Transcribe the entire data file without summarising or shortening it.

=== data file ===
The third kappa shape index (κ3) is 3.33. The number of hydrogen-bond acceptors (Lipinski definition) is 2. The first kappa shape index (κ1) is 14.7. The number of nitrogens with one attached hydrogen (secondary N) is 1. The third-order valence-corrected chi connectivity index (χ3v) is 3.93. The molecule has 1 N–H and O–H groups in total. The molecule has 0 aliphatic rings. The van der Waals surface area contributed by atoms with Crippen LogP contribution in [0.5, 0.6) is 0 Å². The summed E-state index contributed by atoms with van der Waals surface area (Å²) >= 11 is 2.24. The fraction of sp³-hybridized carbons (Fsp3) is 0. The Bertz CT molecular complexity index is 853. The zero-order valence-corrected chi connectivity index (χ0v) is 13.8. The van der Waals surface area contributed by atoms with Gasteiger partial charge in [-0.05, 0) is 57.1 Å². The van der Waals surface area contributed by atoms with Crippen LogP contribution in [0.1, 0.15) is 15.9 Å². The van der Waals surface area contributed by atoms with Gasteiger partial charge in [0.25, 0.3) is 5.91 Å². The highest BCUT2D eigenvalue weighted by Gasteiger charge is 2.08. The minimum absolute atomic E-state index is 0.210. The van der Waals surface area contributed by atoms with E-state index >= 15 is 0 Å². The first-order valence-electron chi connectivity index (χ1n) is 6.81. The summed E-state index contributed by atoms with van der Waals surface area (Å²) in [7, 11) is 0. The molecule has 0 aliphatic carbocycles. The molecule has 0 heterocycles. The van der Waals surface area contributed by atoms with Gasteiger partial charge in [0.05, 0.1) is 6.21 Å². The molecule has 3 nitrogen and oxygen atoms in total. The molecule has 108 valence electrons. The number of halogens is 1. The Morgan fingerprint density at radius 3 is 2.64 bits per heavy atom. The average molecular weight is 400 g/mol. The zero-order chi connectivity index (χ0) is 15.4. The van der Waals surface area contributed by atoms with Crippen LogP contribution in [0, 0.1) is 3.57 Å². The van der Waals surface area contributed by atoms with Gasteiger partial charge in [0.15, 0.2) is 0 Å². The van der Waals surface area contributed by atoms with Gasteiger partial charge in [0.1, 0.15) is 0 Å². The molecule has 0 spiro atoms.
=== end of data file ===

The third kappa shape index (κ3) is 3.33. The number of hydrogen-bond acceptors (Lipinski definition) is 2. The first kappa shape index (κ1) is 14.7. The number of nitrogens with one attached hydrogen (secondary N) is 1. The third-order valence-corrected chi connectivity index (χ3v) is 3.93. The molecule has 1 N–H and O–H groups in total. The molecule has 0 aliphatic rings. The van der Waals surface area contributed by atoms with Crippen LogP contribution in [0.5, 0.6) is 0 Å². The summed E-state index contributed by atoms with van der Waals surface area (Å²) >= 11 is 2.24. The fraction of sp³-hybridized carbons (Fsp3) is 0. The Bertz CT molecular complexity index is 853. The zero-order valence-corrected chi connectivity index (χ0v) is 13.8. The van der Waals surface area contributed by atoms with Gasteiger partial charge in [-0.05, 0) is 57.1 Å². The van der Waals surface area contributed by atoms with Crippen LogP contribution in [0.1, 0.15) is 15.9 Å². The van der Waals surface area contributed by atoms with Gasteiger partial charge in [0.25, 0.3) is 5.91 Å². The highest BCUT2D eigenvalue weighted by Gasteiger charge is 2.08. The minimum absolute atomic E-state index is 0.210. The van der Waals surface area contributed by atoms with E-state index >= 15 is 0 Å². The first-order valence-electron chi connectivity index (χ1n) is 6.81. The summed E-state index contributed by atoms with van der Waals surface area (Å²) in [7, 11) is 0. The molecule has 0 aliphatic carbocycles. The molecule has 0 heterocycles. The van der Waals surface area contributed by atoms with Gasteiger partial charge in [0.05, 0.1) is 6.21 Å². The molecule has 3 nitrogen and oxygen atoms in total. The molecule has 108 valence electrons. The number of halogens is 1. The Morgan fingerprint density at radius 3 is 2.64 bits per heavy atom. The average molecular weight is 400 g/mol. The zero-order chi connectivity index (χ0) is 15.4. The van der Waals surface area contributed by atoms with Crippen LogP contribution in [0, 0.1) is 3.57 Å². The van der Waals surface area contributed by atoms with Gasteiger partial charge in [0.15, 0.2) is 0 Å². The van der Waals surface area contributed by atoms with Gasteiger partial charge in [0.1, 0.15) is 0 Å². The molecule has 0 spiro atoms.